This document, and the Guidance to Improve Statements on Labels of Domestic Class Pest Control Products, only deal with the first two stages of eliciting compliant behaviour, namely getting the reader's attention and making the information understandable. To further minimize the risk associated with pesticide use, the Agency will continue to educate the public and raise awareness about the importance of following directions on labels of pest control products. In addition, when the PMRA is alerted to unacceptable risks associated with pesticide use, or if any violation of the Pest Control Products Act and Regulations is known or strongly suspected, the PMRA will investigate.

11.0 Summary of Recommendations

Boxes, Tables and White Space

  • Text boxes and tables should be used to attract the user to the most important sections of the label such as "FIRST AID instructions", "PRECAUTIONS" or the "DIRECTIONS FOR USE".
  • Text boxes should be stacked vertically on label display panels.
  • Boxed and tabled information should have the same typeface and size as the rest of the label.
  • Tabled information should be clearly divided and ideally have no more than three columns.
  • White space should be used as liberally as possible on any size of label and between lines of text to ensure letters do not touch.

Modified Paragraphs

  • Subheadings should be used to clearly organize long paragraphs.
  • Words and phrases should be emphasized to help the reader locate key information.

Bulleted Text

  • Point form (bullet format) with minimal words should be used.
  • All bullets for precautionary statements should be in the same column.
  • As far as possible, only one bullet should appear on each line.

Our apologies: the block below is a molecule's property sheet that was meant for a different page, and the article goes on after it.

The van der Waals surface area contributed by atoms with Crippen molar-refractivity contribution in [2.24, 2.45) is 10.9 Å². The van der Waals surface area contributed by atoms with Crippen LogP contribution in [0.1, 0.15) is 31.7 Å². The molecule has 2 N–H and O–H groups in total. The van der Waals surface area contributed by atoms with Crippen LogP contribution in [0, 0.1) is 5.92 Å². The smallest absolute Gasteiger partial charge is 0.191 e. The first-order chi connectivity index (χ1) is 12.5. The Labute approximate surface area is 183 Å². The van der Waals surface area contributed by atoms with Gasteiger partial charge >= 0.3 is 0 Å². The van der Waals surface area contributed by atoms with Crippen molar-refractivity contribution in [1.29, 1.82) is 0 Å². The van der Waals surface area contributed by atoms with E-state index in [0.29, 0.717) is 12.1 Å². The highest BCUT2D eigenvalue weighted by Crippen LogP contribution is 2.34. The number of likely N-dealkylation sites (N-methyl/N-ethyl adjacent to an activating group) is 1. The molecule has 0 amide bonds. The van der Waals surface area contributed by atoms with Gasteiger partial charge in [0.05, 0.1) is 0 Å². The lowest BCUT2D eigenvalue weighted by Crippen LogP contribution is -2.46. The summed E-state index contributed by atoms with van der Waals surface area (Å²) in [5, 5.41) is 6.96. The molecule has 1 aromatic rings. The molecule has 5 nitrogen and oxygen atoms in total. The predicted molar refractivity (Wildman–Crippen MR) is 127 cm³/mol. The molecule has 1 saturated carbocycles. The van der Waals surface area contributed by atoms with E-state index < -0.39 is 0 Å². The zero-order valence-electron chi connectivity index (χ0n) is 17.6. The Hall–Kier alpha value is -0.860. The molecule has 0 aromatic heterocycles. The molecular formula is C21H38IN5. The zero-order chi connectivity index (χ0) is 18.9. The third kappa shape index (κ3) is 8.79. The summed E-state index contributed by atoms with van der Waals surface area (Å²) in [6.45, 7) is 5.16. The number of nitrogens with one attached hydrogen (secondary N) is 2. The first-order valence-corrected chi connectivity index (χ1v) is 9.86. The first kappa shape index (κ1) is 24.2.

• Only round or square full-filled bullet shapes should be used.
  • Bullets should be the same colour as the typeface used on the line.
  • Bullets used in boxes or tables should be of the same style as those on the rest of the label.

Numbered Steps

  • As far as possible, all text for numbered steps should be kept to one line.
  • Instructions should be numbered if the sequence of steps is important, especially in the "DIRECTIONS FOR USE" section.

Typeface and Size

  • Standard sans serif (Arial, Helvetica, etc.) typeface that is not compressed, expanded or decorative should be used.
  • Typeface should have a large body size, or "x-height" relative to the ascender or descender of the type.
  • The largest possible typeface in relation to the label size should be used for the body of the text.
  • A type with a minimum 6-point body size and 2 mm height should be used for the body of the text.
  • The emergency number should appear in a larger typeface size than the minimum.

Headings and Upper and Lower case

  • There should be a marked difference between the typeface used for section headings and the typeface used in the body of the text, for example, a 2-point (0.7 mm) size difference, bolding, colour contrast or underline.
  • Label text should use both upper and lower case letters.

Colour Contrast between Printed Text and the Background

  • There should be colour contrast of at least 70% between black text on different colour backgrounds.
  • As far as possible, there should be colour contrast of at least 90% between white or different colour print on constant background for section headings.